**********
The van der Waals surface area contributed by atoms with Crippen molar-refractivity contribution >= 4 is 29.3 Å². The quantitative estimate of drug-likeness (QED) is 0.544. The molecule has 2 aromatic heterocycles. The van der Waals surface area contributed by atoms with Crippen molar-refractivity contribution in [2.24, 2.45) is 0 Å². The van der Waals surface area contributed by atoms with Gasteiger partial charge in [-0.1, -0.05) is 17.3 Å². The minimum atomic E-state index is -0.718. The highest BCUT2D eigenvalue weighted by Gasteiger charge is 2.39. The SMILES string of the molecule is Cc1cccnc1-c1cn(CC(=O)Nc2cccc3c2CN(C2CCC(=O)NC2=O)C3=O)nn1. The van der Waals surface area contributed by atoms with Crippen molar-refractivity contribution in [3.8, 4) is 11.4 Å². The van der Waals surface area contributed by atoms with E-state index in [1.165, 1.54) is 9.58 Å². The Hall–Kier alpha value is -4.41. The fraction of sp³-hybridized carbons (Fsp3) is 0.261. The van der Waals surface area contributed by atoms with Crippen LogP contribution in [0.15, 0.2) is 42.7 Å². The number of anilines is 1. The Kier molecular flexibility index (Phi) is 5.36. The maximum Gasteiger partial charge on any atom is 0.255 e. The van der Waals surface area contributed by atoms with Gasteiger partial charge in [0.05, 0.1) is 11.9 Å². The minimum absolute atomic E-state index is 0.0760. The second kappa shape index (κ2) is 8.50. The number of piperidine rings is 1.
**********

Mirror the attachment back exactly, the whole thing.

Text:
The van der Waals surface area contributed by atoms with Crippen molar-refractivity contribution >= 4 is 29.3 Å². The quantitative estimate of drug-likeness (QED) is 0.544. The molecule has 2 aromatic heterocycles. The van der Waals surface area contributed by atoms with Crippen molar-refractivity contribution in [2.24, 2.45) is 0 Å². The van der Waals surface area contributed by atoms with Gasteiger partial charge in [-0.1, -0.05) is 17.3 Å². The minimum atomic E-state index is -0.718. The highest BCUT2D eigenvalue weighted by Gasteiger charge is 2.39. The SMILES string of the molecule is Cc1cccnc1-c1cn(CC(=O)Nc2cccc3c2CN(C2CCC(=O)NC2=O)C3=O)nn1. The van der Waals surface area contributed by atoms with Crippen molar-refractivity contribution in [3.8, 4) is 11.4 Å². The van der Waals surface area contributed by atoms with E-state index in [1.165, 1.54) is 9.58 Å². The Hall–Kier alpha value is -4.41. The fraction of sp³-hybridized carbons (Fsp3) is 0.261. The van der Waals surface area contributed by atoms with Crippen LogP contribution in [0.15, 0.2) is 42.7 Å². The number of anilines is 1. The Kier molecular flexibility index (Phi) is 5.36. The maximum Gasteiger partial charge on any atom is 0.255 e. The van der Waals surface area contributed by atoms with Gasteiger partial charge in [0.05, 0.1) is 11.9 Å². The minimum absolute atomic E-state index is 0.0760. The second kappa shape index (κ2) is 8.50. The number of piperidine rings is 1.